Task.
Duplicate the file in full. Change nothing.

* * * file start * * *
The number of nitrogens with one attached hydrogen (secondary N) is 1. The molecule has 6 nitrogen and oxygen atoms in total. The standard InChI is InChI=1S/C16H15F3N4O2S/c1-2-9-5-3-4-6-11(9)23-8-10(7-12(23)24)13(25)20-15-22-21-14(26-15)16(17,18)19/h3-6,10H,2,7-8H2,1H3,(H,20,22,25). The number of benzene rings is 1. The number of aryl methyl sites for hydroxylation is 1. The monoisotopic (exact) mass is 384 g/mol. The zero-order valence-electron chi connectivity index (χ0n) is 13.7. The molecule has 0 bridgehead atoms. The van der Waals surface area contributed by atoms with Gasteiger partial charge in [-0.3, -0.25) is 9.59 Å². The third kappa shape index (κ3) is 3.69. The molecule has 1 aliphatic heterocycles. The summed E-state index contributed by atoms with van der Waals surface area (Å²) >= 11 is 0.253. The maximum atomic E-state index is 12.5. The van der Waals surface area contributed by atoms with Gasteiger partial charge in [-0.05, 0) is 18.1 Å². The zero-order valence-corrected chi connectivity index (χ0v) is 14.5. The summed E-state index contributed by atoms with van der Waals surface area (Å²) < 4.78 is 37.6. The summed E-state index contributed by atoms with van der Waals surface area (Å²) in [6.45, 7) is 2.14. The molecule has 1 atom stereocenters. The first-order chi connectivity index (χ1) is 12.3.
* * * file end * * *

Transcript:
The number of nitrogens with one attached hydrogen (secondary N) is 1. The molecule has 6 nitrogen and oxygen atoms in total. The standard InChI is InChI=1S/C16H15F3N4O2S/c1-2-9-5-3-4-6-11(9)23-8-10(7-12(23)24)13(25)20-15-22-21-14(26-15)16(17,18)19/h3-6,10H,2,7-8H2,1H3,(H,20,22,25). The number of benzene rings is 1. The number of aryl methyl sites for hydroxylation is 1. The monoisotopic (exact) mass is 384 g/mol. The zero-order valence-electron chi connectivity index (χ0n) is 13.7. The molecule has 0 bridgehead atoms. The van der Waals surface area contributed by atoms with Gasteiger partial charge in [-0.3, -0.25) is 9.59 Å². The third kappa shape index (κ3) is 3.69. The molecule has 1 aliphatic heterocycles. The summed E-state index contributed by atoms with van der Waals surface area (Å²) >= 11 is 0.253. The maximum atomic E-state index is 12.5. The van der Waals surface area contributed by atoms with Gasteiger partial charge in [-0.05, 0) is 18.1 Å². The zero-order valence-corrected chi connectivity index (χ0v) is 14.5. The summed E-state index contributed by atoms with van der Waals surface area (Å²) < 4.78 is 37.6. The summed E-state index contributed by atoms with van der Waals surface area (Å²) in [6.45, 7) is 2.14. The molecule has 1 atom stereocenters. The first-order chi connectivity index (χ1) is 12.3.